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African elephants call each other by unique names with different sounds, new study reveals

It is rare for wild animals to use names for eachother, but elephants are on that short list.

African elephants call each other by unique names with different sounds, new study reveals
Representative Cover Image Source: Pexels | Juan Felipe Ramírez

Humans communicate through verbal, written, and visual mediums. While animals can't speak, they produce various sounds to connect with their species and relay messages. According to new research published in Nature Ecology and Evolution, African elephants call each other and respond to individual names, a rare trait among species.

Representative Image Source: Pexels | Pixabay
Representative Image Source: Pexels | Pixabay

"If you're looking after a large family, you've got to be able to say, 'Hey, Virginia, get over here!'" Duke University's ecologist Stuart Pimm, who was not involved in the study told NBC News. The elephants let out low rumbling sounds they can hear over large distances. The scientists believe that the animals who dwell in groups and have complex social and familiar structures among them are more likely to use individual names so they can be reunited in case of separations in the savanna.

It is rare for wild animals to have unique names that they use to call each other, but it is not unheard of. Other animals, such as dogs and cats, respond to the names humans give them and baby dolphins whistle to one another and invent their names. Parrots are also one of the few species which mimic human language and may also use names. These species, including elephants, can produce unique sounds throughout their lives.

Representative Image Source: Pexels | Pixabay
Representative Image Source: Pexels | Pixabay

For this particular study, biologists used machine learning to identify different names of the elephants stored in a sound library at Kenya's Samburu National Reserve and Amboseli National Park. The biologists even followed the herds of elephants in jeeps to figure out which elephant called out and which one responded to it. Also, the study mentioned that elephants reacted to playbacks of calls differentially addressed to them than calls addressed to a different individual.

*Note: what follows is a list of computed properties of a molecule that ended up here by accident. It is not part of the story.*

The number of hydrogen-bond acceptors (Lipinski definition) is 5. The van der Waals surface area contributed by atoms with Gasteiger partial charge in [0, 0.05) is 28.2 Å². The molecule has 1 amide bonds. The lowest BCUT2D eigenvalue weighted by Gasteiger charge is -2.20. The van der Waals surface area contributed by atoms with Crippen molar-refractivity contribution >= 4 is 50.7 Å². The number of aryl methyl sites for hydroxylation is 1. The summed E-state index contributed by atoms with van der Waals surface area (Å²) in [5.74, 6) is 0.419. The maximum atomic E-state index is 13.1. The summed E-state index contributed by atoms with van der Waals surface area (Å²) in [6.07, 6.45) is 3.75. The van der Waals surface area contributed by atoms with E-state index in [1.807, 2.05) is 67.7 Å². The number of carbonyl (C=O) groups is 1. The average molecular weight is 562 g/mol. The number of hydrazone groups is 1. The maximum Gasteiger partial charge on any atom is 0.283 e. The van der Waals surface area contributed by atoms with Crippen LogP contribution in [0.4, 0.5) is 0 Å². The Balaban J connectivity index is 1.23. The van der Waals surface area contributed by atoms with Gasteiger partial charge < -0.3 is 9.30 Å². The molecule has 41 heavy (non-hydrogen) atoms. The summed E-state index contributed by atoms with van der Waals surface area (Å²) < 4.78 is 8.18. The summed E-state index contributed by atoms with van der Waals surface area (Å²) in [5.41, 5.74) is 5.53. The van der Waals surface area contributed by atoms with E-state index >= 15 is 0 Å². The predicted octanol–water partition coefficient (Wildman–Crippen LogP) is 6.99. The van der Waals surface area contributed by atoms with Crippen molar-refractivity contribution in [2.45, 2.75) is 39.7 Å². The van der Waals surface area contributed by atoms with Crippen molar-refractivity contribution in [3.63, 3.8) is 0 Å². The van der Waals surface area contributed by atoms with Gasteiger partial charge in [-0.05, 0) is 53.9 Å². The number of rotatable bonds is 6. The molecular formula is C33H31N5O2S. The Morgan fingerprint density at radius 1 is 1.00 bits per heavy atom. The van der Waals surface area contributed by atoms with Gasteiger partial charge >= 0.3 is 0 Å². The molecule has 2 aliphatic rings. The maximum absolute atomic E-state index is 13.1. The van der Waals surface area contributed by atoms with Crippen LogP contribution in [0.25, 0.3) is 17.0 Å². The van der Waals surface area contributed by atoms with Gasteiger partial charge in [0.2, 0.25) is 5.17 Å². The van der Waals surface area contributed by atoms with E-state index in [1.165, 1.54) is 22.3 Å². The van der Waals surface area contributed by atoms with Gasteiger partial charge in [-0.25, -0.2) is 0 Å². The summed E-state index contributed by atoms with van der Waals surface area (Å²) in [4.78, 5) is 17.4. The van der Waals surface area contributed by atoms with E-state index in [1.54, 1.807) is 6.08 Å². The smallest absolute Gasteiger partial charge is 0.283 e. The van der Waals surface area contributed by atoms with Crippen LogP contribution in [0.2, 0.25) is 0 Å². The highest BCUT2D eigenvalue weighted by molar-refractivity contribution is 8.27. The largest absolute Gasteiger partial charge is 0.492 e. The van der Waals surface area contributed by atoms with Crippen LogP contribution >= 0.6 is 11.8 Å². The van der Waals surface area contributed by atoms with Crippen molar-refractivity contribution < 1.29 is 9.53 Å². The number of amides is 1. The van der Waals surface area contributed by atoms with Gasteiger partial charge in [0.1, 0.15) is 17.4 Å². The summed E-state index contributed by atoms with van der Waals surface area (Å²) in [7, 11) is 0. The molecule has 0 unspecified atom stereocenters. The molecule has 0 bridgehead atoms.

"Just like humans, elephants use names but probably don't use names in the majority of utterances, so we wouldn't expect 100%," the study's author and Cornell University biologist Mickey Pardo revealed to NBC News. However, humans can't hear the low rumbling sounds made by elephants because it's below the range of human hearing capacity. The experts who worked on the study still couldn't determine which part of the sounds produced by the elephants are the actual names they call each other.

Representative Image Source: Pexels | Pixabay
Representative Image Source: Pexels | Pixabay

The experts also tried playing the rumbling sound recordings to individual elephants to see how they reacted. In response to those recorded sounds, some elephants displayed energetic movements, flapped their ears and started lifting their trunks to the recordings that contained their names. "Elephants are incredibly social, always talking and touching each other — this naming is probably one of the things that underpin their ability to communicate to individuals," co-author and Colorado State University ecologist George Wittemyer, also a scientific adviser for the nonprofit Save the Elephants, mentioned. "We just cracked open the door a bit to the elephant's mind."

Representative Image Source: Pexels | Pixabay
Representative Image Source: Pexels | Pixabay

There have been many instances when these gentle giants displayed their playful and intelligent side to humans. Journalist Alvin Kaunda was reporting from an elephant orphanage called the Sheldrick Wildlife Trust located in Nairobi, Kenya, when he was interrupted by an unexpected guest. Kaunda was reporting live, talking about how human actions are destroying the balance of the ecosystem when a baby elephant attempted to cover Kaunda's face with the trunk. "With the rise in drought cases, it is up to us to be guardians of our natural world and to save our wild species and provide a home," Kaunda continued speaking into the mic, but his composure finally broke and he started giggling.



 

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